As the two sit in a late-night diner, Caan gives us an accurate picture of who Frank really is that informs how the audience empathizes with his character throughout the rest of the film. Frank’s monologue tells his story of being in prison for eleven years, specifically in the mental fortitude he needed to survive that traumatic ordeal. He was first sentenced to two years in prison for petty theft of $7. Later, after protecting himself on the inside, he lands a manslaughter charge and nine more years on his sentence.
As Frank tells his tale, Caan gives the language zero sentimentality. Rather than playing into the trauma the audience can sense is at the heart of his story, Caan’s Frank is simply relaying facts. Part of that simplicity comes from the way Caan delivers his lines; as he told Rolling Stone,
“Frank is a peculiar character. He has a passion about not being owned. I chose this way of speaking, very, very slowly…When you are in a hurry, you don’t want to have to repeat yourself. You want to make sure you are understood.”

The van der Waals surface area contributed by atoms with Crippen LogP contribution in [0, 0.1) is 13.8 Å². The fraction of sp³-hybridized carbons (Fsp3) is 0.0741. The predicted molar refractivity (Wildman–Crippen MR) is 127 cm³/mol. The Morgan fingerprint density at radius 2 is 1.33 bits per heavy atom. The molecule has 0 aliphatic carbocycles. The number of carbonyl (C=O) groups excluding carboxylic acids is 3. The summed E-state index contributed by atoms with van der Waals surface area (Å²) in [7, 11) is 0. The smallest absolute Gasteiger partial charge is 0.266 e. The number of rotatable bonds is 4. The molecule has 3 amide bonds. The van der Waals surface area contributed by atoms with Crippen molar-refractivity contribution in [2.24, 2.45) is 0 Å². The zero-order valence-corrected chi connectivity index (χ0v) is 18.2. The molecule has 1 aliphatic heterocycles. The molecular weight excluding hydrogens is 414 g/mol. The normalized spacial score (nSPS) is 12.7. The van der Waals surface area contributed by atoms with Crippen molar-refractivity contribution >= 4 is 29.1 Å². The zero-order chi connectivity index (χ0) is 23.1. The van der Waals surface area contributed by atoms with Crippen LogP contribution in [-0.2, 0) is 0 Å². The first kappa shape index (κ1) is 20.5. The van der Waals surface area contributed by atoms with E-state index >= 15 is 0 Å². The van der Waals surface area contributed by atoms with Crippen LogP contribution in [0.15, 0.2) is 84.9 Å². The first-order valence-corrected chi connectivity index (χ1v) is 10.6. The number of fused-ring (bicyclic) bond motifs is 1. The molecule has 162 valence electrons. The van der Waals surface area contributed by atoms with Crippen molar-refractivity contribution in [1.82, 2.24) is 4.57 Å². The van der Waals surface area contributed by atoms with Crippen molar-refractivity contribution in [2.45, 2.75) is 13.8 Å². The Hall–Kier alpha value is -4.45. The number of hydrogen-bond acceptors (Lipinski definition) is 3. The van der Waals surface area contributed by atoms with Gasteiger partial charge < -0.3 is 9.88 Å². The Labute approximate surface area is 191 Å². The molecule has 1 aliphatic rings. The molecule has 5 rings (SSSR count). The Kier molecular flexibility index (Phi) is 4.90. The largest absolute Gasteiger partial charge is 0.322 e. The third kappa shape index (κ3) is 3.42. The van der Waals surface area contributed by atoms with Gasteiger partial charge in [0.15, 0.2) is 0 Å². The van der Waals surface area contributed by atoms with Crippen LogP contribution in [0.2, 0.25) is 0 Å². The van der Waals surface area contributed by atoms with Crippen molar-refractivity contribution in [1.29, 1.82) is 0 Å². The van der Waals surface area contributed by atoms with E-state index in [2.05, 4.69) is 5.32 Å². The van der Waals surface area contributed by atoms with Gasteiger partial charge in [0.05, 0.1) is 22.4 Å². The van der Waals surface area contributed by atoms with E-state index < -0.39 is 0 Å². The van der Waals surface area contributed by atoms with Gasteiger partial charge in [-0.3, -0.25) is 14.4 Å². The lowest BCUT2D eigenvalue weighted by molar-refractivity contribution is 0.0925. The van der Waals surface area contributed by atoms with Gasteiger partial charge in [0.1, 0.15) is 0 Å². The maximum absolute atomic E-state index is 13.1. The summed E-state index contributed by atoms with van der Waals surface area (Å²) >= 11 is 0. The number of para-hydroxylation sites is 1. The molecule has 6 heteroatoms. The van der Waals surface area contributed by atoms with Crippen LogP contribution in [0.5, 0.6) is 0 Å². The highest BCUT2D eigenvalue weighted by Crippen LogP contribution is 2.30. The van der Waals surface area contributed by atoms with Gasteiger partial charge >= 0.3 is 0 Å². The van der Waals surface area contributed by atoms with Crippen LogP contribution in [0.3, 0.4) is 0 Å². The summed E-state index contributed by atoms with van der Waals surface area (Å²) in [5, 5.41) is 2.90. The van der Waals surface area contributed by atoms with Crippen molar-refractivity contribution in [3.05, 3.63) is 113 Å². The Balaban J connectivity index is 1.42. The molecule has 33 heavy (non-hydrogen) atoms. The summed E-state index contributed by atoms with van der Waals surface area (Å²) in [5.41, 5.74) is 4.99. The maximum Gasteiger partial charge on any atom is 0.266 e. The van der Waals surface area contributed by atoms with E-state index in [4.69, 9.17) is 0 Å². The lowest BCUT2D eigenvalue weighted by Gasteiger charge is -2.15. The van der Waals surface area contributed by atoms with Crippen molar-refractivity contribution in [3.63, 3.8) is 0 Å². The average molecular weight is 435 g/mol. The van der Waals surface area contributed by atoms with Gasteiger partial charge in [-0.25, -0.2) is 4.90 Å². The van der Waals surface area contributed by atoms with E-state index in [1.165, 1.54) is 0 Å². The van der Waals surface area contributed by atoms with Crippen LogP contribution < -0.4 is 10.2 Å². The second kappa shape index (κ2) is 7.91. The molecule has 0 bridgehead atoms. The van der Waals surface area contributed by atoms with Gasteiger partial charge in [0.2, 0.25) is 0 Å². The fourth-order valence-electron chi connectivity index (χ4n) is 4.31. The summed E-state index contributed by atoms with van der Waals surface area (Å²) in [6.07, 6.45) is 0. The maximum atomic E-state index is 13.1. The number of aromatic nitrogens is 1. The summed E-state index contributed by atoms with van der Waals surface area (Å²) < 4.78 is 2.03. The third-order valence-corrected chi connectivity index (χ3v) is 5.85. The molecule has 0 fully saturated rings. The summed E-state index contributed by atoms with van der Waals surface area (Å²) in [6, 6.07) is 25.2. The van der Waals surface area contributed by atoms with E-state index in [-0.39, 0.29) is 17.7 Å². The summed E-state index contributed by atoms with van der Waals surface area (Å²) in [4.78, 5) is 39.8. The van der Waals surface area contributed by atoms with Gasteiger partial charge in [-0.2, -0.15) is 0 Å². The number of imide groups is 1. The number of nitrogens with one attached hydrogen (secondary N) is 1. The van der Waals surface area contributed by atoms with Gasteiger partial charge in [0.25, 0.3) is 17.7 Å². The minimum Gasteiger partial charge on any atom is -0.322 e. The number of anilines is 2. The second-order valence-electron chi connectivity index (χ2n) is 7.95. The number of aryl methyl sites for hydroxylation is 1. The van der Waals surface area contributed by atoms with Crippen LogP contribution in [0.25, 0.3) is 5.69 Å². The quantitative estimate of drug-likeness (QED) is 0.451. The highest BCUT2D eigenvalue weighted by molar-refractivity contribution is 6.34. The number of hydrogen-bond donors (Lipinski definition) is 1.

That sense of urgency is apparent in Caan’s performance as Frank attempts to explain who he is to Jessie. He has this burning desire to make up for the time he lost in prison that drives him to take the job with the mob. But as his story turns to how he overcame a moment of victimization by a group of guards and convicts, we see all of Frank’s emotions Caan has suppressed suddenly emerge.
“Anyway, the word comes down that l am next. And l do not know what l am supposed to do. I am scared,” he says as his eyes dart from Jessie to the window, to the ceiling, struggling to put into words what happened. “Eleven-thirty, twelve, the lights come on. I got this pipe from plumbing, and l whacked the first guard in the shins. I go through a convict and another convict and…Anyway, l get to Morphis, and l whack him across the head twice. Boom. And then they jump all over me, do a bunch of things.”
Frank doesn’t elaborate on what the crew did to him exactly, but we can sense just how deeply the trauma runs in the complex pain that suddenly reverberates through Caan’s physicality. Frank may be voicing one emotion, but Caan is concealing another that gives his character three dimensions. In contrast to the methodical tone and pace of his line delivery, Caan is showing us in this scene the tiny cracks in Frank’s facade that give his character added complexity.